Wednesday, January 27, 2016

I just realized I hate computers

Not really but there are aspects of computers that I no longer like or even appreciate and while I think I have evolved over time there are elements of the industry that have not learned a damn thing.

In the early 1980's I reversed engineered Dancing Demon in order to figure out how they accomplished the speed that was simply not there in BASIC.


This program used BASIC as a sort of bootloader for raw byte code which is where the performance came from. Later I would spend a lot of time in CPU and board design, copy protection, simulators, device drivers, TSR, operating systems, BIOS and maybe some other things I've long since forgotten.

  • Transec systems I used an ICE machine to debug copy protection and bypass it. Later I wrote low level DOS extensions to the filesystem.
  • IBM MSD had used for a number of systems including a highspeed simulation of a cluster of single board computers, BIOS for it's Artic Coprocessor; later I moved to the OS/2 team and worked on Video Drivers, AIX for PC, and WorkPlace OS Presentation Manager.
  • At Core International I implemented the disk and tape device drivers connecting the company's hardware to OS/2.
  • NaBanco I implemented a terminal messaging network as a DOS TSR.
What I'm saying is that over the years I have been writing code at a low enough level to understand the hardware and the operating systems. AND I LOVED IT. Tinkering at such a low level was always a thrill. It was especially fun when debugging a problem required an ICE machine, logic analyser or oscilloscope.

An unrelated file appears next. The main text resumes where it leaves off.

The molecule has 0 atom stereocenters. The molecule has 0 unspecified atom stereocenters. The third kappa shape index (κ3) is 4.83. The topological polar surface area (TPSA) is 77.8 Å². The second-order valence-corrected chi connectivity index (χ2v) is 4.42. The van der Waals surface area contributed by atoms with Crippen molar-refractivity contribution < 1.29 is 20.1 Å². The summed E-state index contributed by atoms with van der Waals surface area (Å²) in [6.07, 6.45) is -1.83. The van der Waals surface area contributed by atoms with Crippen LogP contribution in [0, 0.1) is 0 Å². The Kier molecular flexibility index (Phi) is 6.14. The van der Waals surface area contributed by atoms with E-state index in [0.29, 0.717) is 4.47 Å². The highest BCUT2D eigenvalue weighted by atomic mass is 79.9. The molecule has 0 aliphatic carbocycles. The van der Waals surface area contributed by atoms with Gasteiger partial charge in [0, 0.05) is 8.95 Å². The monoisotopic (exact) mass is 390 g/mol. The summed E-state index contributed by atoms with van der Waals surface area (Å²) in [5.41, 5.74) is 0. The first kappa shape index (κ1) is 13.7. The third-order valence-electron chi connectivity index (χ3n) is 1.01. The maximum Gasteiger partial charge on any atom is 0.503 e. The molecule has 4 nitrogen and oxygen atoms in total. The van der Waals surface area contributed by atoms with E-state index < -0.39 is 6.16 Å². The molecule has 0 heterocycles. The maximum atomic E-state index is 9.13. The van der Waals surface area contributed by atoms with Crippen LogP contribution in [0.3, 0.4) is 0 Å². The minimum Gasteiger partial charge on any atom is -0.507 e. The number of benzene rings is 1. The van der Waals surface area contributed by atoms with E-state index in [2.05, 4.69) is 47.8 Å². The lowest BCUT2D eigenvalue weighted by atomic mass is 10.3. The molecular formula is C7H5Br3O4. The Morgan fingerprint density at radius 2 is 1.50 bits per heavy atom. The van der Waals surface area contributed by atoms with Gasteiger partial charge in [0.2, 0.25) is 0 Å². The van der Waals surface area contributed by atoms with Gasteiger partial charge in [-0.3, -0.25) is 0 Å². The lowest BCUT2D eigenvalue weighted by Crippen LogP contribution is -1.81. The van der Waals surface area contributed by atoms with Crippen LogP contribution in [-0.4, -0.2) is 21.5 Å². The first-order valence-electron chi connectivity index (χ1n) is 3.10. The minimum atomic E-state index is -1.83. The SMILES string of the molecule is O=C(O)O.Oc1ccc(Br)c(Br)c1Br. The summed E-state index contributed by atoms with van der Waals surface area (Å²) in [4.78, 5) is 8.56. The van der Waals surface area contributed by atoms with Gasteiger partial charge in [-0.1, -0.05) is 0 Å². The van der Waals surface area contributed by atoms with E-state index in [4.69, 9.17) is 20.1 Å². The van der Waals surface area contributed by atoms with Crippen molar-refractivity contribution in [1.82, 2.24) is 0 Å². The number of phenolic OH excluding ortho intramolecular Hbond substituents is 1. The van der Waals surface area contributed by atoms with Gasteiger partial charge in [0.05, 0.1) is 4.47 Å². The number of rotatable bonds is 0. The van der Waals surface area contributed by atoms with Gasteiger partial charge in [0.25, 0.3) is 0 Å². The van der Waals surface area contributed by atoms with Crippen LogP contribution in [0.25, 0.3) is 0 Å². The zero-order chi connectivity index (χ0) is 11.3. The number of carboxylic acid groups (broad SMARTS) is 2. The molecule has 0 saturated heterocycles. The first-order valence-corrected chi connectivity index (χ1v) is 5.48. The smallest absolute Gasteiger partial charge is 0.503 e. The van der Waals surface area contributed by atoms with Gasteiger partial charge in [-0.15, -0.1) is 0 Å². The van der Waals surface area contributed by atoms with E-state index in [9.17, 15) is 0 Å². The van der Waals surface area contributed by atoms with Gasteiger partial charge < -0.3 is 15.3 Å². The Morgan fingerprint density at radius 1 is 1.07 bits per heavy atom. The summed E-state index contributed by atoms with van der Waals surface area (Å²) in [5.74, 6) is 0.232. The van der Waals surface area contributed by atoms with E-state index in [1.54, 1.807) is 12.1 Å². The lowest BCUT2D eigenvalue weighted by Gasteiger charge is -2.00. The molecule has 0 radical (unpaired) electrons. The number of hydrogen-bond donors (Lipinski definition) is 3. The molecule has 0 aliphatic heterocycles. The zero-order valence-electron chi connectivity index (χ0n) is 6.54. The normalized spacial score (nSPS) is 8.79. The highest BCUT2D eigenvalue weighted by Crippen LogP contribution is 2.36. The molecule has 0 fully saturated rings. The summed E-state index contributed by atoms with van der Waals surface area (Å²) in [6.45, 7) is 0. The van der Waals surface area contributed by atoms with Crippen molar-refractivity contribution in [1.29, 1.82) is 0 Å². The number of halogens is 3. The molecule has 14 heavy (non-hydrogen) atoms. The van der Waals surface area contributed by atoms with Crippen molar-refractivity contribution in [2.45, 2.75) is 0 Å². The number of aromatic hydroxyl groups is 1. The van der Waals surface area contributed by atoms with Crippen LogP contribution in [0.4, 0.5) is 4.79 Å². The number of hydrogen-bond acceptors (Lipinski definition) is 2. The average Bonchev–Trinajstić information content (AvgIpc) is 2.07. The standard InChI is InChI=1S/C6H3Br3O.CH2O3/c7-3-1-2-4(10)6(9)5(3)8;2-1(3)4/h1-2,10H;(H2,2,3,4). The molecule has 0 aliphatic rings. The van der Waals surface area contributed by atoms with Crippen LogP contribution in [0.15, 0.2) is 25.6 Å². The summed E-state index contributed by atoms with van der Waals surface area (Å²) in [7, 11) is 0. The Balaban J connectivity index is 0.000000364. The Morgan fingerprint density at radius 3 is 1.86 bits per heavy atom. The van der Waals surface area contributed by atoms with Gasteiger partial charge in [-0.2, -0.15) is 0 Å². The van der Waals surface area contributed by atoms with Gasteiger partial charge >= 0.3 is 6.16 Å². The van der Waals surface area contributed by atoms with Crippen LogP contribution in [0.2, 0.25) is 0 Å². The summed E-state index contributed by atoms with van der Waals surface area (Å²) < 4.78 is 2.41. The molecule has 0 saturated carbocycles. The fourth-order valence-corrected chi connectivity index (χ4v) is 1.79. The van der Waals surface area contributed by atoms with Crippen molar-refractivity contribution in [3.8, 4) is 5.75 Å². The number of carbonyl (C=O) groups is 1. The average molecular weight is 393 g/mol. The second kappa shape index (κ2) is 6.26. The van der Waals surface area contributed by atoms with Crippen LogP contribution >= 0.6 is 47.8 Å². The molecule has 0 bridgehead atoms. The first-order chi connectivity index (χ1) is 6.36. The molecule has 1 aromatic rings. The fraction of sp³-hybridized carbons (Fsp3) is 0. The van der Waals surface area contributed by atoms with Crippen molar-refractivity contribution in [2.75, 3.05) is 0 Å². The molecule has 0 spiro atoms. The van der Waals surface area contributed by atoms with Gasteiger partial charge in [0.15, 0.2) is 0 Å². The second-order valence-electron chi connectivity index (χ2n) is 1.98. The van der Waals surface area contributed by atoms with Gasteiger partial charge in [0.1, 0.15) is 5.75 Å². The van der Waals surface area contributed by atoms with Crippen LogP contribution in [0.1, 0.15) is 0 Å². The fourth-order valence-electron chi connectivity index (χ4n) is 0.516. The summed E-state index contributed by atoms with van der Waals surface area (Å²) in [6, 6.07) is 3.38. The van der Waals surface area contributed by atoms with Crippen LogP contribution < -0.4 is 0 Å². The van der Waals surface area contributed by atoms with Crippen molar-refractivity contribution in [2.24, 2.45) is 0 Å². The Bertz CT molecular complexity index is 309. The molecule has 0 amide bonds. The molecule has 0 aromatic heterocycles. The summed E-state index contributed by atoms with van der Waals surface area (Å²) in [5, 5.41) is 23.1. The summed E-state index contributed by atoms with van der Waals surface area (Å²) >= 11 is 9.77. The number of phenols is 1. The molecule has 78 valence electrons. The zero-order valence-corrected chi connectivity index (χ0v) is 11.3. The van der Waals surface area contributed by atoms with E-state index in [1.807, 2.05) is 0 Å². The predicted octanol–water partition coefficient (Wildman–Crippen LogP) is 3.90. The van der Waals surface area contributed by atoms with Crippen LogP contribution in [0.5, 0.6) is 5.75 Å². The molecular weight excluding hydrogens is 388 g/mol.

Fast forward 35 years; rotate in my chair to my workbench and I see a Dell C6100. It's quiet now and it might remain that way for the time being and longer. Between the IPMI, BMC and dated BIOS I've realized a few things.

These clunky machines are not the future. The cases weigh too much. The power supplies are too big. The Fans are mechanical, noisy, and prone to failure.
And this thing(chip) costs $9.
While the Dell C6100 cost $300 that was not it's original retail price. But regardless of it's original source, likelihood of a MTBF failure, it still requires plenty of sweat equity to get it up and running. More than I'm willing to put into it. I have moved beyond my interest in all things hardware. It also means that, at least Dell, has not learned anything about it's own hardware. The BIOS while simple is complicated and not necessary.

I think I want to use my phone as my computer.

And something similar on the serverside. Maybe some stackable Chip.

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